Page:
Kabir Vajpai of BALA (Buildings As Learning Aid) spoke about experiential learning. During his talk, Vajpai discussed how buildings can become the vehicles of education. Instead of buildings guiding what should happen, it should be the buildings themselves that could be learning aids.
A video showed how children were using all different domains learning. He showed how students understood measurement by actually measuring the outdoors. Grid boards should be kept inside and outside. He also said that an outdoor map of India could be made by the children which would enable them to create their own landscapes with mountains and rivers.
BALA ( Building As Learning Aid) emphasises using the physical school space as a place for learning.
During the question session, Vajpai explained that children learn by playing, by imitation, visualising, doing, music art etc. They learn with their peers. In fact, they learn everywhere. He said we must provide students with a child friendly environment and specifically, a board at a height which they can use.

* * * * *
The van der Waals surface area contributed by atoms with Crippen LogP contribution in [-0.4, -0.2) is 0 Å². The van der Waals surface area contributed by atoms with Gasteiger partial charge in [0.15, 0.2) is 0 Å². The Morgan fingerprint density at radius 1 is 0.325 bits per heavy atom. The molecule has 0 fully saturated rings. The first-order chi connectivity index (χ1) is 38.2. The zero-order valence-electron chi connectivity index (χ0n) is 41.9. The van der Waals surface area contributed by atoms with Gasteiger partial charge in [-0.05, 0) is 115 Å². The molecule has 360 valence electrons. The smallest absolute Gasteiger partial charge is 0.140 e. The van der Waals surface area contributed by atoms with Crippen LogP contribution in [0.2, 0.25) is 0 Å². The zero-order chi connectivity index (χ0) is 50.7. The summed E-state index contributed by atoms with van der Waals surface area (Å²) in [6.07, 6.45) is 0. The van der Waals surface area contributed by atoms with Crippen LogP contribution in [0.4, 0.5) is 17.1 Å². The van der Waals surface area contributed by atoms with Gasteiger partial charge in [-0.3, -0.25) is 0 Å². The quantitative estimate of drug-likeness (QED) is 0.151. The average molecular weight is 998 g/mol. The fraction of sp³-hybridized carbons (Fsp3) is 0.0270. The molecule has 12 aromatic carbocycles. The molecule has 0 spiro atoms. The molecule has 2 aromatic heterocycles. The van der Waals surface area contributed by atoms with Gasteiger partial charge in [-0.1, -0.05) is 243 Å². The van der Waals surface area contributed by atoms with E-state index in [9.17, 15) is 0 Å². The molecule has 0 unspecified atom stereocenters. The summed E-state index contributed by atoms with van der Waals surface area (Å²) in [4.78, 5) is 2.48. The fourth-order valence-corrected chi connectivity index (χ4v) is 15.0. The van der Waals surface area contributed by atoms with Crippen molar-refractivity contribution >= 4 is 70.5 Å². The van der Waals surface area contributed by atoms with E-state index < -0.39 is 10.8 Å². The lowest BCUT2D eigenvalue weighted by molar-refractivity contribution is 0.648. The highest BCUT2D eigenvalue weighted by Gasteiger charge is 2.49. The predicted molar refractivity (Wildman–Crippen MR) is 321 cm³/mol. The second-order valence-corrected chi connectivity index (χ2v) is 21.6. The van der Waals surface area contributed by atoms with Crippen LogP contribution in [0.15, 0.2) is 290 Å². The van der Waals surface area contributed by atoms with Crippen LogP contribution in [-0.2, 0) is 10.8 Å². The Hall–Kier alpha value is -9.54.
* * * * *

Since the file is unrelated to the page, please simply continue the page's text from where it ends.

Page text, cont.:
Teachers must lay out the space available for different settings and purpose. Vajpai gave specific examples about using the physical space for learning: using milestones, rules, meter rules on footsteps, and numbering pillars for math. Using a grill, teachers can help students better understand number lines and a protractor and a door hinge can be used to teach angles. Lines of symmetry on doors or on floors and fractions can be taught through window glass. Floor or ceiling tiles can be used to help teach patterns and counters can become stationary stores where students can practice math and counting. Even the fan can be used as a colour wheels.
When asked how teachers have taken all these ideas, he said the whole range have been taken positively. Teachers have evolved and adapted. In closing, he remarked that principles of using space for learning are universal and not bound by geography or location.